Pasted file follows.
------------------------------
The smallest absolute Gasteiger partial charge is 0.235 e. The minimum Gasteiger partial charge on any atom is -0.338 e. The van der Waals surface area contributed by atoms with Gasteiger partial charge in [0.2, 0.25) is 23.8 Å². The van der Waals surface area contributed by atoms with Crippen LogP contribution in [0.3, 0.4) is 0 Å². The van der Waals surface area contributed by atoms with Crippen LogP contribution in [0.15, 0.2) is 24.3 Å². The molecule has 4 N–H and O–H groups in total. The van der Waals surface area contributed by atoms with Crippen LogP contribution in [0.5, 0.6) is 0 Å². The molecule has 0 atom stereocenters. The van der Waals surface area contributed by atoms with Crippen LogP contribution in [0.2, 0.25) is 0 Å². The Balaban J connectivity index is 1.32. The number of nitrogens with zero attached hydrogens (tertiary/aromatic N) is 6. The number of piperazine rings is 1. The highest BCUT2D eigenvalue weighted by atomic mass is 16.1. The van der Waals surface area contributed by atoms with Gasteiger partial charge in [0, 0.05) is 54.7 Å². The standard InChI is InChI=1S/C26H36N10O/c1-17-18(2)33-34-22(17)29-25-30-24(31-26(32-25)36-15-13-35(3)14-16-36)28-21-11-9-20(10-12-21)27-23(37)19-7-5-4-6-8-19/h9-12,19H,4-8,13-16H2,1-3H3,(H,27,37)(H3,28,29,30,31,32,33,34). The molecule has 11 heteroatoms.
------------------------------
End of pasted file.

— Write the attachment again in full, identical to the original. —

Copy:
The smallest absolute Gasteiger partial charge is 0.235 e. The minimum Gasteiger partial charge on any atom is -0.338 e. The van der Waals surface area contributed by atoms with Gasteiger partial charge in [0.2, 0.25) is 23.8 Å². The van der Waals surface area contributed by atoms with Crippen LogP contribution in [0.3, 0.4) is 0 Å². The van der Waals surface area contributed by atoms with Crippen LogP contribution in [0.15, 0.2) is 24.3 Å². The molecule has 4 N–H and O–H groups in total. The van der Waals surface area contributed by atoms with Crippen LogP contribution in [0.5, 0.6) is 0 Å². The molecule has 0 atom stereocenters. The van der Waals surface area contributed by atoms with Crippen LogP contribution in [0.2, 0.25) is 0 Å². The Balaban J connectivity index is 1.32. The number of nitrogens with zero attached hydrogens (tertiary/aromatic N) is 6. The number of piperazine rings is 1. The highest BCUT2D eigenvalue weighted by atomic mass is 16.1. The van der Waals surface area contributed by atoms with Gasteiger partial charge in [0, 0.05) is 54.7 Å². The standard InChI is InChI=1S/C26H36N10O/c1-17-18(2)33-34-22(17)29-25-30-24(31-26(32-25)36-15-13-35(3)14-16-36)28-21-11-9-20(10-12-21)27-23(37)19-7-5-4-6-8-19/h9-12,19H,4-8,13-16H2,1-3H3,(H,27,37)(H3,28,29,30,31,32,33,34). The molecule has 11 heteroatoms.